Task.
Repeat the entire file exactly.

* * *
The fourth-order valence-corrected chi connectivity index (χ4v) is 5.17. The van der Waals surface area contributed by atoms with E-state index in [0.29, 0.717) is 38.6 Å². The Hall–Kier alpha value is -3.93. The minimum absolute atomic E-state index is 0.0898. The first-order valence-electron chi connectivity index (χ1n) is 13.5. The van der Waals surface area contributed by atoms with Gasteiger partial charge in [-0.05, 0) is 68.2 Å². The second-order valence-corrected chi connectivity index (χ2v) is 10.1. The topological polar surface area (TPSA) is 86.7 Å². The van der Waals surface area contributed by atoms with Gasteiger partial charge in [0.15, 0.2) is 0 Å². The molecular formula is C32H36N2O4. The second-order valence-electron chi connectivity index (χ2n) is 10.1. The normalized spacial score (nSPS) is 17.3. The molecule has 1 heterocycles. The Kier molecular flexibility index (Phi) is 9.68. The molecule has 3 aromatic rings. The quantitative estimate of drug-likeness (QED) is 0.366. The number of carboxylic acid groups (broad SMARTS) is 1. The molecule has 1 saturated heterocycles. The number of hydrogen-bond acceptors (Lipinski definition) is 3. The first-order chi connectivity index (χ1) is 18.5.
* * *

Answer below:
The fourth-order valence-corrected chi connectivity index (χ4v) is 5.17. The van der Waals surface area contributed by atoms with E-state index in [0.29, 0.717) is 38.6 Å². The Hall–Kier alpha value is -3.93. The minimum absolute atomic E-state index is 0.0898. The first-order valence-electron chi connectivity index (χ1n) is 13.5. The van der Waals surface area contributed by atoms with Gasteiger partial charge in [-0.05, 0) is 68.2 Å². The second-order valence-corrected chi connectivity index (χ2v) is 10.1. The topological polar surface area (TPSA) is 86.7 Å². The van der Waals surface area contributed by atoms with Gasteiger partial charge in [0.15, 0.2) is 0 Å². The molecular formula is C32H36N2O4. The second-order valence-electron chi connectivity index (χ2n) is 10.1. The normalized spacial score (nSPS) is 17.3. The molecule has 1 heterocycles. The Kier molecular flexibility index (Phi) is 9.68. The molecule has 3 aromatic rings. The quantitative estimate of drug-likeness (QED) is 0.366. The number of carboxylic acid groups (broad SMARTS) is 1. The molecule has 1 saturated heterocycles. The number of hydrogen-bond acceptors (Lipinski definition) is 3. The first-order chi connectivity index (χ1) is 18.5.